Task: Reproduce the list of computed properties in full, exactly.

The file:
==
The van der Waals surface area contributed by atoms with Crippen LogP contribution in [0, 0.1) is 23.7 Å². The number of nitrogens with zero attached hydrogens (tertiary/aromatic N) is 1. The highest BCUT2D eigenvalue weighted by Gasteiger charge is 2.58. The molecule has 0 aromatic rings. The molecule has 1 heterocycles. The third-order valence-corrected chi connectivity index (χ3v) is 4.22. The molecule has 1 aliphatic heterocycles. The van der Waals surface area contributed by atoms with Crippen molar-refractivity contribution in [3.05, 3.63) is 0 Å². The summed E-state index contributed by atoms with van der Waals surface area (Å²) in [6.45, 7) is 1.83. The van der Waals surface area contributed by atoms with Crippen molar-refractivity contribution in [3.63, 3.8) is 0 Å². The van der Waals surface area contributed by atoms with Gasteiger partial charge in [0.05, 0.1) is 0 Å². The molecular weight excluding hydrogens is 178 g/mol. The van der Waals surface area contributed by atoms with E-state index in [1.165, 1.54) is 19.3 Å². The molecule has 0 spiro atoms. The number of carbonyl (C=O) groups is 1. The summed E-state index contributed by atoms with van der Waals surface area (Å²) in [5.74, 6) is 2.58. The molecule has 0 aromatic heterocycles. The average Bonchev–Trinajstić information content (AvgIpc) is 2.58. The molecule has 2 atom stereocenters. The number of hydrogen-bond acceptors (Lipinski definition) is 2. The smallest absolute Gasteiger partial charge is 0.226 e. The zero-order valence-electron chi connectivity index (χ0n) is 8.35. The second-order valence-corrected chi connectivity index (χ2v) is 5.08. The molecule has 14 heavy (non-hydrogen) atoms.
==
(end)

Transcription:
The van der Waals surface area contributed by atoms with Crippen LogP contribution in [0, 0.1) is 23.7 Å². The number of nitrogens with zero attached hydrogens (tertiary/aromatic N) is 1. The highest BCUT2D eigenvalue weighted by Gasteiger charge is 2.58. The molecule has 0 aromatic rings. The molecule has 1 heterocycles. The third-order valence-corrected chi connectivity index (χ3v) is 4.22. The molecule has 1 aliphatic heterocycles. The van der Waals surface area contributed by atoms with Crippen molar-refractivity contribution in [3.05, 3.63) is 0 Å². The summed E-state index contributed by atoms with van der Waals surface area (Å²) in [6.45, 7) is 1.83. The van der Waals surface area contributed by atoms with Crippen molar-refractivity contribution in [3.63, 3.8) is 0 Å². The van der Waals surface area contributed by atoms with Gasteiger partial charge in [0.05, 0.1) is 0 Å². The molecular weight excluding hydrogens is 178 g/mol. The van der Waals surface area contributed by atoms with E-state index in [1.165, 1.54) is 19.3 Å². The molecule has 0 spiro atoms. The number of carbonyl (C=O) groups is 1. The summed E-state index contributed by atoms with van der Waals surface area (Å²) in [5.74, 6) is 2.58. The molecule has 0 aromatic heterocycles. The average Bonchev–Trinajstić information content (AvgIpc) is 2.58. The molecule has 2 atom stereocenters. The number of hydrogen-bond acceptors (Lipinski definition) is 2. The smallest absolute Gasteiger partial charge is 0.226 e. The zero-order valence-electron chi connectivity index (χ0n) is 8.35. The second-order valence-corrected chi connectivity index (χ2v) is 5.08. The molecule has 14 heavy (non-hydrogen) atoms.